German cruise missile site on the eve of dismantling

Most of the 96 wooden crosses outside the fence of this United States air station are beginning to topple over. Thrown up during a flurry of peace protests four years ago, each cross represents a cruise missile that was supposed to be stationed here.

But like the crosses themselves, the missiles will soon be gone.

W"uschheim is one of the places where the Intermediate-range Nuclear Forces (INF) Treaty, signed by Soviet leader Mikhail Gorbachev and President Reagan last December, is being put into action.

It was the first of six cruise missile sites in Western Europe to be visited by Soviet teams, which counted missiles, weighed canisters, and poked around in storage buildings. And they'll be back - to make sure the weapons have been removed in accordance with the treaty. Sometime soon, possibly within weeks, the first US missiles will be pulled out of Western Europe.

Soviet inspectors landed in Italy last week to inspect the last of the NATO European bases called for under the treaty. These inspections allow each side to check the other's stockpile to see that information exchanged under the treaty is correct.

The two-month period reserved for inspections ended yesterday. Elimination of US missiles can now begin at any time. Indeed, the Soviets, with a much larger stockpile, began destroying missiles on Aug. 1.

At facilities such as W"uschheim, however, the focus is on nitty-gritty details such as putting up bilingual signs - in Russian and English - in the quarters where Soviets were housed during their recent inspection.

Having a Russian anywhere inside the security fence would have been unthinkable here just a year ago. Now, they even have a makeshift office on the base, equipped with a telephone that allows them to call directly to their embassy in Bonn. Next to the phone: neatly typed dialing instructions.

Members of the US Air Force's 38th Tactical Missile Wing, which operates W"uschheim, say they're getting used to the intrusions. ``I rather enjoyed it,'' says Lt. Col. Bruce Berry.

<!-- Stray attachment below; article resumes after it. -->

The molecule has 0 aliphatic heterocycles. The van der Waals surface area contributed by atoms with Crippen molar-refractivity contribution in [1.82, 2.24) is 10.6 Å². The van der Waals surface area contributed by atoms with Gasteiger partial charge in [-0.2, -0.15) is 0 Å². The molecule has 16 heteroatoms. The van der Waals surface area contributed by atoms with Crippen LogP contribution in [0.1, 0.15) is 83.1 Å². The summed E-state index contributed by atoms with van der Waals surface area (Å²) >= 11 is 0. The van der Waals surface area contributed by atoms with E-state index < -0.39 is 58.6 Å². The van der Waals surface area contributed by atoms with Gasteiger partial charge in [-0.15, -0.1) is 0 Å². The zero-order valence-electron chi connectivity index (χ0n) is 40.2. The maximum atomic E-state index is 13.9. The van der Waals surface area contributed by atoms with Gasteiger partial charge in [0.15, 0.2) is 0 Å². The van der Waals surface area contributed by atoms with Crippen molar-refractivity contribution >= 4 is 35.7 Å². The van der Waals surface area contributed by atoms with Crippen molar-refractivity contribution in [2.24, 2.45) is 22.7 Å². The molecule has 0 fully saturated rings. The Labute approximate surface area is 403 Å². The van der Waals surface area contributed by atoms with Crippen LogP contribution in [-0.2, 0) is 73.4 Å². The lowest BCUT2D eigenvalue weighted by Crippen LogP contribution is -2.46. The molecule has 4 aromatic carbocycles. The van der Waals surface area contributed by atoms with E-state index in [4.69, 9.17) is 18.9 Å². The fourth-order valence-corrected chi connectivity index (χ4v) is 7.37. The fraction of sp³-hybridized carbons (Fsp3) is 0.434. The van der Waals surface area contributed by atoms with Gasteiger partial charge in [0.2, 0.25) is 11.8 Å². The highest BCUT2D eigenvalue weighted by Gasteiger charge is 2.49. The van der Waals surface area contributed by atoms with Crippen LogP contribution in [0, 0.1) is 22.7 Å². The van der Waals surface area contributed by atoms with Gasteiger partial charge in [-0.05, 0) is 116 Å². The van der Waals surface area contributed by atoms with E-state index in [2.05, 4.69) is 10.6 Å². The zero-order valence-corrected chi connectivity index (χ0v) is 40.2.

Once the order comes to remove the missiles, he says, the weapons will be taken out of reinforced bunkers, loaded on transports, and driven to a nearby air base for the flight back to the US.

Despite the wooden crosses, W"uschheim never got its full allotment of 96 missiles. Deployments were halted at 64 last December, when Mr. Reagan and Mr. Gorbachev signed the INF Treaty.

Under the accord, all the missiles have to be destroyed by the end of May, 1991. Defense analysts expect the US to pace itself carefully, since the Soviets have 1,836 missiles to eliminate, while the US has only 859.

All cruise missiles will be taken to an air base near Tucson, Arizona to be destroyed. Pershing 2 and Pershing 1A missiles - the other US weapons covered by the treaty - will be dismantled and the parts shipped to Colorado and Texas for final disposal.

And it's not just missiles which are slated for the scrap pile.

The huge launch vehicles and missile storage canisters must be eliminated, as well as specially designed training equipment which mimics real missiles. And finally, to make sure the bases can't be used for these weapons again, storage bunkers and other key structures will be bulldozed.

No one is quite sure what will become of W"uschheim after the missiles are gone. Ironically, much of what's here now was built only recently - specifically for ground-launched cruise missiles.

Additionally, military planners also won't say when the first US missiles are scheduled to leave. Indeed, a visit to W"uschheim includes a strange moment in the middle of a briefing, when the Air Force spokesman stops, ponders, then adds: ``Of course, we can't confirm or deny the presence of nuclear weapons at this installation.''

Meanwhile, the anti-missile protesters seem satisfied that the weapons finally are on their way out. The peace movement still has an office in the nearby village of Kastellaun, but the big demonstrations outside the main gates have subsided.

Heidrun Kisters, a local activist, says the removal of the INF missiles is the first in what she hopes will be a series of arms reductions. Indeed, peace activists say they have no intention of letting up pressure now.

``Our work isn't aimed at a single weapon system,'' she says. ``Our objective is a world free of all weapons.''

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